A few things changed my outlook on things. Outside of being tight with money, it was after watching the documentary film Vinyl. I saw elements of me in it, not with everyone but it was enough. I’m a music numbnut and will be for life, but I did not want to be someone who was stuck in my kitchen, memorizing K-Tel album track listings in different configurations, rocking back and forth as if that was the only thing I cared about. I also go back to the morning I was T-boned in a car accident, after leaving a Goodwill to (what else?) buy records? That accident had absolutely nothing to do with records or music, but it had to do with my life and realizing I had to do more with it.

This marks the end of Thrift Store Adventures as a column, but then again who knows. I think as I take on more writing opportunities, which I hope makes it possible for me to travel and meet my subjects, it will lead to me moving from my current location and move to Portland. Maybe different opportunities will take me elsewhere, but right now, Portland is my goal. Thrift Store Adventures was never meant to be anything but my way of saying “I bought some records, check out what I bought, here’s a song or two.” The majority of my entries had been from the same circle of thrift stores in this area, with occasional trips out of town, and that’s not fun. I don’t blame anyone for not wanting to read any more entries, especially when other collectors are able to tour, travel, do DJ sets, or run record labels in large cities while I struggle to move the hell out of a small podunk town. Could I become a DJ, tour, and rock some people, hell yeah, I’d love that chance. I have ideas I’d like to do and pull off, and maybe as I do more writing, articles, and books, I can include that as part of my marketing plan.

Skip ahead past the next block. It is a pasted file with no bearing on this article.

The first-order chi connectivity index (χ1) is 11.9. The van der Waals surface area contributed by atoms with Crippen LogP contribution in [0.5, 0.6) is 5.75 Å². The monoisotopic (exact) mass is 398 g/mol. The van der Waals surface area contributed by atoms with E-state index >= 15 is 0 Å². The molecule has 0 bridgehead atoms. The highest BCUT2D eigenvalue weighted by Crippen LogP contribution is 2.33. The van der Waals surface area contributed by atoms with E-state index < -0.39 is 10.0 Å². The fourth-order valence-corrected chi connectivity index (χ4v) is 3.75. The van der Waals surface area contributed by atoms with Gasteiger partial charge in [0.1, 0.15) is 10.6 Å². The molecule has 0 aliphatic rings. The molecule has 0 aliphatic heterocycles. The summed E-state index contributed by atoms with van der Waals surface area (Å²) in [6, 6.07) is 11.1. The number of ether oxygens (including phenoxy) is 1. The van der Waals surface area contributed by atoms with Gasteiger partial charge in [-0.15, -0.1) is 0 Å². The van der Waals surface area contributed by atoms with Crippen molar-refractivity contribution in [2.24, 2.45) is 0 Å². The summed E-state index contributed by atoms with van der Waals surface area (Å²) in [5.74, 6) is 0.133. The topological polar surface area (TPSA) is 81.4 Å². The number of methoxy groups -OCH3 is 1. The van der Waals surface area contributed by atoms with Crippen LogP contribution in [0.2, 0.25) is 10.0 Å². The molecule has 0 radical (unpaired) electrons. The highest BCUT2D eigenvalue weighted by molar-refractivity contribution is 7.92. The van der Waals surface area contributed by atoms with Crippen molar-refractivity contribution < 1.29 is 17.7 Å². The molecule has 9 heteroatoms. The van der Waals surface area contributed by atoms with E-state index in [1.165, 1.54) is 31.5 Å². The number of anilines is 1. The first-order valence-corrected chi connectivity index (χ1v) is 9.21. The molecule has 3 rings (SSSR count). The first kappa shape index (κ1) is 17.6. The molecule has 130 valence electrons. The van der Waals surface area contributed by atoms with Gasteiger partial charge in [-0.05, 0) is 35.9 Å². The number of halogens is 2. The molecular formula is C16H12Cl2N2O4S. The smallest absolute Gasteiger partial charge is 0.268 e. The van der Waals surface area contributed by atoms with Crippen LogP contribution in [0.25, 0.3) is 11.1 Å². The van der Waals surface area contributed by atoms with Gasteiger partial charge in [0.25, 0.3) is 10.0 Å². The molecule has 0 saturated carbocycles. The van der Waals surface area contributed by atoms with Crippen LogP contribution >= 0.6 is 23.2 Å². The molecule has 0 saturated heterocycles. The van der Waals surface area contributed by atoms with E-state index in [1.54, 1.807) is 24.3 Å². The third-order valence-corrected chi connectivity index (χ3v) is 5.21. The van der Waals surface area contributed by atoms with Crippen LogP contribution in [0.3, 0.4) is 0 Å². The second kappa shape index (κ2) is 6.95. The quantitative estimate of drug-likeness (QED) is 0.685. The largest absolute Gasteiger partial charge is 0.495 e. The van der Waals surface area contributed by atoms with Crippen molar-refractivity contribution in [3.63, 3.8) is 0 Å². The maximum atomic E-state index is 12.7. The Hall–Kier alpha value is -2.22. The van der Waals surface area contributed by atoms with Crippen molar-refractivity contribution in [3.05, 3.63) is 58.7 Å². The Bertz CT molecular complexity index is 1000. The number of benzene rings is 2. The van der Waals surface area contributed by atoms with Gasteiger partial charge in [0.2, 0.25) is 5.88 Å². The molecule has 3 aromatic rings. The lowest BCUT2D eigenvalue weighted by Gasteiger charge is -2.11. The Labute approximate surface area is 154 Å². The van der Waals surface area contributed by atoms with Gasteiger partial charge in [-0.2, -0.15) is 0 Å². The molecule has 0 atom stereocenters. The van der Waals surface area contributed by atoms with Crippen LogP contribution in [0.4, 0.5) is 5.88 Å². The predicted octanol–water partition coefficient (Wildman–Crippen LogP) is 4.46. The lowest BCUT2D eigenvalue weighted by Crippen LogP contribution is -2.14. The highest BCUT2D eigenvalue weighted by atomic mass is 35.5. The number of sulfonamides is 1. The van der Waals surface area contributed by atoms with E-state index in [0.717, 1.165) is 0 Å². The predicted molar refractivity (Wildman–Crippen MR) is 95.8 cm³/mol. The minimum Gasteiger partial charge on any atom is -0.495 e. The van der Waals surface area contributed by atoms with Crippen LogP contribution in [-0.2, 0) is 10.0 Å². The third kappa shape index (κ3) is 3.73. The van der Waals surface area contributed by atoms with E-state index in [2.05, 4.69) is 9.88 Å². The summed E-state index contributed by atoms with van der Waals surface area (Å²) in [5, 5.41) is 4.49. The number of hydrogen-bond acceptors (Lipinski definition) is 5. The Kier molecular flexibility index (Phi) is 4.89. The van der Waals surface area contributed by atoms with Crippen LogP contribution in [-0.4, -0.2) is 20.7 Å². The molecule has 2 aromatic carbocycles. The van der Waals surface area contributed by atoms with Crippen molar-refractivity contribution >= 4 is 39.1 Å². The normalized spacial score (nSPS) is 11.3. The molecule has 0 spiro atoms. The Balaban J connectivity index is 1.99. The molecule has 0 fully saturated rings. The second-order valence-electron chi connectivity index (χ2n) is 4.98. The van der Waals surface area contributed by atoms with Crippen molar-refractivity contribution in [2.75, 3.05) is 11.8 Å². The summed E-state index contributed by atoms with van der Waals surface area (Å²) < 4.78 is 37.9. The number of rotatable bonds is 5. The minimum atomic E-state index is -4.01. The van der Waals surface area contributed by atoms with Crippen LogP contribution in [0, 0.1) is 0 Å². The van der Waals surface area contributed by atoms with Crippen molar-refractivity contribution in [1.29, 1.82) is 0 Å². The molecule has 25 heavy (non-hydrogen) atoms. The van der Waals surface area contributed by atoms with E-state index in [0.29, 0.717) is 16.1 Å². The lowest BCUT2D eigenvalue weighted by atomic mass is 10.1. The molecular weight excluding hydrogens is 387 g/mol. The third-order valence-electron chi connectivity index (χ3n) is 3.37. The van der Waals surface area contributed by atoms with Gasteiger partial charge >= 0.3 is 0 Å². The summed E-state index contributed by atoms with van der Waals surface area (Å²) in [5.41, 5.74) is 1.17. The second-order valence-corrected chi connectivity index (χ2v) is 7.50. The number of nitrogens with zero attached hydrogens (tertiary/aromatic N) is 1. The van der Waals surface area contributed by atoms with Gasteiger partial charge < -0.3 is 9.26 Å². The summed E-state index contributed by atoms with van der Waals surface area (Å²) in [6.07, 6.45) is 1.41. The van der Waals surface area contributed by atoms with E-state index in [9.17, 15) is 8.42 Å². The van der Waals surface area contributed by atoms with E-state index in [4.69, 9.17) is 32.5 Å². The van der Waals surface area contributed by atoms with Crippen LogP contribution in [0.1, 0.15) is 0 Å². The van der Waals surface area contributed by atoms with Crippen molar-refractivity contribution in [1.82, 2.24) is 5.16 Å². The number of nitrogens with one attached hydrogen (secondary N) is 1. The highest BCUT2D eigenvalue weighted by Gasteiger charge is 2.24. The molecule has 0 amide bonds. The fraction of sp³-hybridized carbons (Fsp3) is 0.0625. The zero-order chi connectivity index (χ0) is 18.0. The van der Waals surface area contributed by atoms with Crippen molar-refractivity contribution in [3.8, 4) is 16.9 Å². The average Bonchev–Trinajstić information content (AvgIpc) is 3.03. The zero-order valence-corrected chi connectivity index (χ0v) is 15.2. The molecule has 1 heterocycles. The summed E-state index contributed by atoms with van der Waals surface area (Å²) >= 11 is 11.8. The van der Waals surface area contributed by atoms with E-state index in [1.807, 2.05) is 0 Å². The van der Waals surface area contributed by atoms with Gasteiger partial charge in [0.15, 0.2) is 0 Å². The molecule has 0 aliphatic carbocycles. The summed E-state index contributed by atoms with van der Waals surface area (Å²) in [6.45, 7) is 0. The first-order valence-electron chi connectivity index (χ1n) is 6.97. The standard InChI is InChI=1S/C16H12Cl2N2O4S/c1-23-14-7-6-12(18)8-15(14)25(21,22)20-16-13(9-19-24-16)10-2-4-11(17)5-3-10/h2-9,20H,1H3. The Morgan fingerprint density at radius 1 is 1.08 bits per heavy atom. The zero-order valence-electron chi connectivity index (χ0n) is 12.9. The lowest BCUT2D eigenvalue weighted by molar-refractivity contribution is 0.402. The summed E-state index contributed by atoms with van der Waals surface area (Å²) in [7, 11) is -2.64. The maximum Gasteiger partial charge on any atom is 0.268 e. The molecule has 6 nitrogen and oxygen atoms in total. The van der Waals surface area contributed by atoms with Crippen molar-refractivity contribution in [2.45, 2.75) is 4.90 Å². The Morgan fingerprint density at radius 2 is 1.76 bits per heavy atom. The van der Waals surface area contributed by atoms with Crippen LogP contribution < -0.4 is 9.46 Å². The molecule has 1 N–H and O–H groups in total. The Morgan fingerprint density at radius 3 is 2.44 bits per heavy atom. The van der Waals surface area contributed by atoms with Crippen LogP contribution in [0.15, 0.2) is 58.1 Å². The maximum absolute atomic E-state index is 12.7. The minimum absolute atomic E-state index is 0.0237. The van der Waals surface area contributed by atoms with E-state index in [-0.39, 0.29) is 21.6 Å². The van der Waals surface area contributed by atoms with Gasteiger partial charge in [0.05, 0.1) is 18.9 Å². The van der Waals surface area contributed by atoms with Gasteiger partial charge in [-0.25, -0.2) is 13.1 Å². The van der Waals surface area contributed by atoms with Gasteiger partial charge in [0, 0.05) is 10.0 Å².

For years, I’ve wondered when (not if) I’d stop having fun writing Thrift Store Adventures. I’ve always wanted to take my writing to a higher level, but to use an old music term, I’ve been “bubbling under” for too long. If doing more writing leads to more traveling and opportunities, then I will definitely return to talk. For now though, I will officially put this column into storage.

A big mahalo nui to anyone and everyone who came across me and my writing with Thrift Store Adventures, and I hope you’ll continue to read and support what I do here at ThisIsBooksMusic.com. My love and admiration for music will never go away, and good records will never be out of reach. However, putting a cap on this section has been long overdue, especially when I haven’t been able to devote my time to it as much as I’d like to.